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PFAS Response

The Ottawa County Department of Public Health (OCDPH) is working with the Michigan Department of Health and Human Services (MDHHS), Michigan Department of Environmental Quality (MDEQ), Grand Haven Area Public Schools (GHAPS) and Robinson Township to take the appropriate measures and develop an action plan to help ensure the water our children and residents are drinking meets appropriate state and federal standards.

On October 29, the OCDPH and GHAPS were notified of elevated levels of perfluoroalkyl and polyfluoroalkyl substances (PFAS) in the drinking water well at Grand Haven's Robinson Elementary School. School leaders immediately restricted access to drinking water in the building. At this time, bottled water is being provided to the school through the Ottawa County Sheriff's Emergency Management Division while the source of the contamination is being investigated and a public health action plan is developed. See the timeline below for more information.

Other than Robinson Elementary, all other schools in the GHAPS are served by Northwest Ottawa Water System. This system was tested and the results were far below the EPA's Lifetime Health Advisory of 70 parts per trillion (ppt) for PFOA and PFOS combined. Drinking is the primary way PFAS can get into the body. Washing hands and other skin contact is not considered a health concern as PFAS does not move easily through the skin.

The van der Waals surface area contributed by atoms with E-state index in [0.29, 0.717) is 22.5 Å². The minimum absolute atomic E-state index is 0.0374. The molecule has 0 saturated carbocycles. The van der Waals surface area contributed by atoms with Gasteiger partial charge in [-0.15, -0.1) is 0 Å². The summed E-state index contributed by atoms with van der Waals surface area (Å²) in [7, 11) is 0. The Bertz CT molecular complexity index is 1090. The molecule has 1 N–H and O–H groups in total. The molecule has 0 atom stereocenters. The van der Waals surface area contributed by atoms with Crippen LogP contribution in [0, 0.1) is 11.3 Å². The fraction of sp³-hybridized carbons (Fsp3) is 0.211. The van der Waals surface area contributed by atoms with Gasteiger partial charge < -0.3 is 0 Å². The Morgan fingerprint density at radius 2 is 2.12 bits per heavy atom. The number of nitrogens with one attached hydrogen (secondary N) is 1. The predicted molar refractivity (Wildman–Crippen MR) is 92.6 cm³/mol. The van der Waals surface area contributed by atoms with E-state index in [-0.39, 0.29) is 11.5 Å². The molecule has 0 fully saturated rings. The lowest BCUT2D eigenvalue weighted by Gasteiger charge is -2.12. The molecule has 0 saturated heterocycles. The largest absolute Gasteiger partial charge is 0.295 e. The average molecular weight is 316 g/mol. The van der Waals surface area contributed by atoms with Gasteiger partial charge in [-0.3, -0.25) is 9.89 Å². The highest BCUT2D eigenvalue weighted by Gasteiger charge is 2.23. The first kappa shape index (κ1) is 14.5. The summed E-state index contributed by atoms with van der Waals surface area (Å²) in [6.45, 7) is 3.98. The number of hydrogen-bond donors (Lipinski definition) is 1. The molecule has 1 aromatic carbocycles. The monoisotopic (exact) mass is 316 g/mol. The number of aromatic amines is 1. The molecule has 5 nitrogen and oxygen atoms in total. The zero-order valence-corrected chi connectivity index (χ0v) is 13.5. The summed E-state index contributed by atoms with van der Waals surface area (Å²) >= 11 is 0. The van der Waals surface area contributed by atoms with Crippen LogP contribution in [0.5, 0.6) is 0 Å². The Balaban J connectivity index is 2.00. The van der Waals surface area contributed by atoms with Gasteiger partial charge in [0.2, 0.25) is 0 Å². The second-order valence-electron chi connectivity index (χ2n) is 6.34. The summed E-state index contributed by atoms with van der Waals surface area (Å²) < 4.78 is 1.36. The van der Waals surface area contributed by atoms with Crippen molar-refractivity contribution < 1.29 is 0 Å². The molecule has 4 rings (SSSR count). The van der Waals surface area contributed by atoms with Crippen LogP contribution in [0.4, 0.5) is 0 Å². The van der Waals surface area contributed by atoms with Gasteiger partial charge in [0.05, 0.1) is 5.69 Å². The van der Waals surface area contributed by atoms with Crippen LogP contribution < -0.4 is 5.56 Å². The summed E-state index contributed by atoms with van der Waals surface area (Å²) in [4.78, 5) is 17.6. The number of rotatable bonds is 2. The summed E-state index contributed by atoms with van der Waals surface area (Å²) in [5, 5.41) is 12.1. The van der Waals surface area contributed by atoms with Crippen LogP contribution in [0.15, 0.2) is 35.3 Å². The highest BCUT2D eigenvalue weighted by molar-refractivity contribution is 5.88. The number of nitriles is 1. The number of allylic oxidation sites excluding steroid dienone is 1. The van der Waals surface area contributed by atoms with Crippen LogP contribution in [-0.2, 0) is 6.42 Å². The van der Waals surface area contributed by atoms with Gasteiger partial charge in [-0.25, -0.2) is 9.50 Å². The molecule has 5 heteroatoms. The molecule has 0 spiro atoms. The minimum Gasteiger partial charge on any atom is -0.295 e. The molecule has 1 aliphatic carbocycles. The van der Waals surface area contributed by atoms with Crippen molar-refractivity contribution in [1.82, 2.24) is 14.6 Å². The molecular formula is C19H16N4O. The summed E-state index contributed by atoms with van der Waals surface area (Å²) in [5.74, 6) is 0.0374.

If you are concerned about PFAS exposure please contact MDHHS Services Toxicology hotline at 1-800-648-6942 or visit .

PFAS Sampling Guidance for Residential Wells

Testing and Treatment

PFAS Fact Sheet

Talking to Your Doctor about Exposure to PFAS

PFAS in Drinking Water


The MDEQ is investigating a potential source for the PFAS contamination and the extent of PFAS in groundwater in the area. They are continuing to assess the risks to determine the public health action plan for residences and businesses in the area served by groundwater.

November 2 & 5, 2018
Additional cautionary samples were taken from surrounding private drinking water wells. At this time, testing has concluded and results are expected in 4-6 weeks.

October 31, 2018
Second well water sample test results received for Robinson Elementary School:

    PFOA+PFOS = 119 ppt
    Total PFAS = 171 ppt

The other well water samples taken on October 29 were far below the LHA of 70 ppt.

    Daycare center results:
    PFOA+PFOS = 4 ppt
    Total PFAS = 32 ppt
    Robinson Township Fire Station results:
    PFOA+PFOS = 5 ppt
    Total PFAS = 7 ppt

Response: MDEQ preliminarily identified the direction of groundwater flow in the area to the north/northeast. The available information also showed that the Robinson Elementary School water well draws from a sandy, shallow aquifer. Based on the geology and groundwater flow direction, approximately 25 private drinking water wells will be sampled. Ottawa County health officials, along with school district and township leaders, are working closely with the MDEQ and MDHHS on the next steps.

October 29, 2018
Initial test results received for Robinson Elementary School:

    PFOA+PFOS = 110 ppt
    Total PFAS = 144 ppt